Think pancakes folks, as the trees will soon be awakening,
and the run will begin anew.
(Originally sent 2/22/21)
Sugaring off, or the production of maple syrup, is an ancient tradition. Native Americans gashed trees, collected the sap in wooden troughs or bark bowls. The sap was allowed to partially freeze to concentrate the sugar and was then boiled down by dropping heated stones into the liquid. This produced sugar cakes which were easy to transport and store. Starting in the 1600s metal kettles made syrup and sugar cakes production easier. Regionally, maple sugar and honey were the primary household sweeteners and valuable trade items. This continued into the 19th Century when molasses became more available.
Weather determines the beginning and end of the sap run. Late winter's shortening darkness begins nature's preparation for the growing season. It causes physiological changes in trees which encourages them to begin converting stored starch into sugar. The "run" is created by freezing and thawing cycles. This causes pressure changes within the tree, thus forcing the sap up and down the trunk and branches. Maple trees’ unique cell structure releases more sugar into the sap and creates a higher interior pressure than most trees. Of the maples, the sugar maple earned its reputation as the “Jewel of the Sugar Bush” because its sap contains 97% water and 3% sugar and minerals.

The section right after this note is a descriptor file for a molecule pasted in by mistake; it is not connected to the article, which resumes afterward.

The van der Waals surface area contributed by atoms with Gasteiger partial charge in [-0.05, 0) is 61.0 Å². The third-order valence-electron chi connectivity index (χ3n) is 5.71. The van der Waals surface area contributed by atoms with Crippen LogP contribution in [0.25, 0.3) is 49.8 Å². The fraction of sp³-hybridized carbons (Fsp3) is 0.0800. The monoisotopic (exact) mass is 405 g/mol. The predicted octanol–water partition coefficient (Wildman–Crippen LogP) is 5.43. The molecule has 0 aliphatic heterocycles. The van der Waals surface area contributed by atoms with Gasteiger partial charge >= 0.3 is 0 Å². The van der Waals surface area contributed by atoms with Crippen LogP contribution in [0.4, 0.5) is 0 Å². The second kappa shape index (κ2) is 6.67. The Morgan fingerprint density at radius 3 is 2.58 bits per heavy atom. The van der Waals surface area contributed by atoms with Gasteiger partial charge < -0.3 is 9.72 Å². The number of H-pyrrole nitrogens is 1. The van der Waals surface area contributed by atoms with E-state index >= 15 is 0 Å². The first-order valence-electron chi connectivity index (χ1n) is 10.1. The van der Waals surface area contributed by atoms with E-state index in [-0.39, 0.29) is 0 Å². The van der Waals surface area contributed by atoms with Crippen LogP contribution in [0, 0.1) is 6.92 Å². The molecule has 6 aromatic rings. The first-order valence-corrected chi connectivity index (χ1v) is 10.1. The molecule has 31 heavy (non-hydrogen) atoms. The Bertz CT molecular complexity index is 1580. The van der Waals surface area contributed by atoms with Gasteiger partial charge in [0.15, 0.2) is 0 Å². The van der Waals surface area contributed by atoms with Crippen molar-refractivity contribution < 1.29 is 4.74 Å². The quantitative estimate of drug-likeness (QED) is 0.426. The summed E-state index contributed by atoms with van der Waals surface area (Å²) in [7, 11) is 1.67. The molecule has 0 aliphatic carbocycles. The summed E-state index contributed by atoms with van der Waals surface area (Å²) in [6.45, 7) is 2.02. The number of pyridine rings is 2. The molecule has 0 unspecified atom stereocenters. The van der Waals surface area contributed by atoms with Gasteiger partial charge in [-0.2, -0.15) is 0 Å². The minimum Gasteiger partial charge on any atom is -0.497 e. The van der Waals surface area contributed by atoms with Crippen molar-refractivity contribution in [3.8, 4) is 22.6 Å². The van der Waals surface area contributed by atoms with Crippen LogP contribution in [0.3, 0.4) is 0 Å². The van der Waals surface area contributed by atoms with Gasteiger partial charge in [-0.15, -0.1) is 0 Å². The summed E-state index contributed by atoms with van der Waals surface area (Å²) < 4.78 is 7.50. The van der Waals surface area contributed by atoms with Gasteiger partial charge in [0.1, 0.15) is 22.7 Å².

Modern technology has replaced the iconic lidded bucket with blue, food grade, plastic tubing winding its way downhill through the sugar bush. Vacuum pumps pull the sap to collection tanks. But the sap's quick spoiling nature makes transport to the evaporators time sensitive. Once there, reverse osmosis machines reduce the water content, allowing more efficient and quicker syrup production.
When the Chickering and Hine families were working their sugar bushes on Catsban Brook and in Sargent Pasture, syrup production was smaller and more of an art than a science. Now health regulations, syrup hydrometers, and established color variances rule the sugar bush. New Hampshire, on average, produces about 90,000 gallons of maple syrup during the fluctuating sugaring off season. In that it takes from 40 – 44 gallons of sap to make one gallon of syrup, that is a lot of trees to tap and sap to collect. But this labor-intensive activity is still an appreciated tradition looked forward to every spring.